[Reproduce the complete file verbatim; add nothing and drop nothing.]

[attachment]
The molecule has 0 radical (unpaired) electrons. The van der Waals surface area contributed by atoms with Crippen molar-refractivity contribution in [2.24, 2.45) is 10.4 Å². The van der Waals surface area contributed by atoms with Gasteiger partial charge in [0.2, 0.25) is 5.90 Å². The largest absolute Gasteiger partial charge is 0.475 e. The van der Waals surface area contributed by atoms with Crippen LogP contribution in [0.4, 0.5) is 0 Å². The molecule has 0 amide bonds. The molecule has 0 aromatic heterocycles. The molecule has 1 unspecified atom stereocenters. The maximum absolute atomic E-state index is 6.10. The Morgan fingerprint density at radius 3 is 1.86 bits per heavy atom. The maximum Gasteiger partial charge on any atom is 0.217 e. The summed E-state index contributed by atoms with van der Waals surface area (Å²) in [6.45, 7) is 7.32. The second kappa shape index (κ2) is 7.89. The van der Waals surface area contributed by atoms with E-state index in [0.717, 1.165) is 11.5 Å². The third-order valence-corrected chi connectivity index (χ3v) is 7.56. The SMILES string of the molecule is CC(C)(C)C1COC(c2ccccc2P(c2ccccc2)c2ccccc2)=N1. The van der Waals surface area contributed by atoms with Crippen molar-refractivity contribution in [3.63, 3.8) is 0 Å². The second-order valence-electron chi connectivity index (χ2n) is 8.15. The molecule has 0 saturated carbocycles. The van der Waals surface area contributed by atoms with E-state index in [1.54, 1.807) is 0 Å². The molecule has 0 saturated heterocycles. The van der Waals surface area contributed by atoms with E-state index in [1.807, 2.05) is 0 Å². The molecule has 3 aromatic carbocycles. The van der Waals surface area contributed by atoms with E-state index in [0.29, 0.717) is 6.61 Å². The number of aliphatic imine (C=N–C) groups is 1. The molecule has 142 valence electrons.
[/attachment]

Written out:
The molecule has 0 radical (unpaired) electrons. The van der Waals surface area contributed by atoms with Crippen molar-refractivity contribution in [2.24, 2.45) is 10.4 Å². The van der Waals surface area contributed by atoms with Gasteiger partial charge in [0.2, 0.25) is 5.90 Å². The largest absolute Gasteiger partial charge is 0.475 e. The van der Waals surface area contributed by atoms with Crippen LogP contribution in [0.4, 0.5) is 0 Å². The molecule has 0 amide bonds. The molecule has 0 aromatic heterocycles. The molecule has 1 unspecified atom stereocenters. The maximum absolute atomic E-state index is 6.10. The Morgan fingerprint density at radius 3 is 1.86 bits per heavy atom. The maximum Gasteiger partial charge on any atom is 0.217 e. The summed E-state index contributed by atoms with van der Waals surface area (Å²) in [6.45, 7) is 7.32. The second kappa shape index (κ2) is 7.89. The van der Waals surface area contributed by atoms with E-state index in [0.717, 1.165) is 11.5 Å². The third-order valence-corrected chi connectivity index (χ3v) is 7.56. The SMILES string of the molecule is CC(C)(C)C1COC(c2ccccc2P(c2ccccc2)c2ccccc2)=N1. The van der Waals surface area contributed by atoms with Crippen molar-refractivity contribution in [3.63, 3.8) is 0 Å². The second-order valence-electron chi connectivity index (χ2n) is 8.15. The molecule has 0 saturated carbocycles. The van der Waals surface area contributed by atoms with E-state index in [1.54, 1.807) is 0 Å². The molecule has 0 saturated heterocycles. The van der Waals surface area contributed by atoms with E-state index in [1.807, 2.05) is 0 Å². The molecule has 3 aromatic carbocycles. The van der Waals surface area contributed by atoms with E-state index in [0.29, 0.717) is 6.61 Å². The number of aliphatic imine (C=N–C) groups is 1. The molecule has 142 valence electrons.